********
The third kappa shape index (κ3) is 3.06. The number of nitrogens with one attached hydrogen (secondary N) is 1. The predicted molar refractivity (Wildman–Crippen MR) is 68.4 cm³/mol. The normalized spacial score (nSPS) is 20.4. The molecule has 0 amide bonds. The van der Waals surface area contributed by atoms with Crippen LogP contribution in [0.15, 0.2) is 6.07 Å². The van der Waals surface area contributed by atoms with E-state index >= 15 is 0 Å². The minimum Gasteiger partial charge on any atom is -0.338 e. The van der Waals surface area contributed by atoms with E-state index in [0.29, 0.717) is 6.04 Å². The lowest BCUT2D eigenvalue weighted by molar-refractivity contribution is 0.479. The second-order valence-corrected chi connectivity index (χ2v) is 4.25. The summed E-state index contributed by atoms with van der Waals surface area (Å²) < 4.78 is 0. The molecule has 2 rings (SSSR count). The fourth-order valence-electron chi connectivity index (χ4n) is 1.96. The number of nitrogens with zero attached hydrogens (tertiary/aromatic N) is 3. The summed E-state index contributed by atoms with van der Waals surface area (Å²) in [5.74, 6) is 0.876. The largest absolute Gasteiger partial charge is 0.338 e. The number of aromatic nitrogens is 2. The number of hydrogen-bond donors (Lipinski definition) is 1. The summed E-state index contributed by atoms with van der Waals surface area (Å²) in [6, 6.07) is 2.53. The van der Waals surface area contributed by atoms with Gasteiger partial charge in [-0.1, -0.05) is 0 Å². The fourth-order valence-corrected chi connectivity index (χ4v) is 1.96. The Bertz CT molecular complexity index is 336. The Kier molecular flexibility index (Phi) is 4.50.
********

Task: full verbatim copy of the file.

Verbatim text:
The third kappa shape index (κ3) is 3.06. The number of nitrogens with one attached hydrogen (secondary N) is 1. The predicted molar refractivity (Wildman–Crippen MR) is 68.4 cm³/mol. The normalized spacial score (nSPS) is 20.4. The molecule has 0 amide bonds. The van der Waals surface area contributed by atoms with Crippen LogP contribution in [0.15, 0.2) is 6.07 Å². The van der Waals surface area contributed by atoms with E-state index >= 15 is 0 Å². The minimum Gasteiger partial charge on any atom is -0.338 e. The van der Waals surface area contributed by atoms with E-state index in [0.29, 0.717) is 6.04 Å². The lowest BCUT2D eigenvalue weighted by molar-refractivity contribution is 0.479. The second-order valence-corrected chi connectivity index (χ2v) is 4.25. The summed E-state index contributed by atoms with van der Waals surface area (Å²) < 4.78 is 0. The molecule has 2 rings (SSSR count). The fourth-order valence-electron chi connectivity index (χ4n) is 1.96. The number of nitrogens with zero attached hydrogens (tertiary/aromatic N) is 3. The summed E-state index contributed by atoms with van der Waals surface area (Å²) in [5.74, 6) is 0.876. The largest absolute Gasteiger partial charge is 0.338 e. The number of aromatic nitrogens is 2. The number of hydrogen-bond donors (Lipinski definition) is 1. The summed E-state index contributed by atoms with van der Waals surface area (Å²) in [6, 6.07) is 2.53. The van der Waals surface area contributed by atoms with Gasteiger partial charge in [-0.1, -0.05) is 0 Å². The fourth-order valence-corrected chi connectivity index (χ4v) is 1.96. The Bertz CT molecular complexity index is 336. The Kier molecular flexibility index (Phi) is 4.50.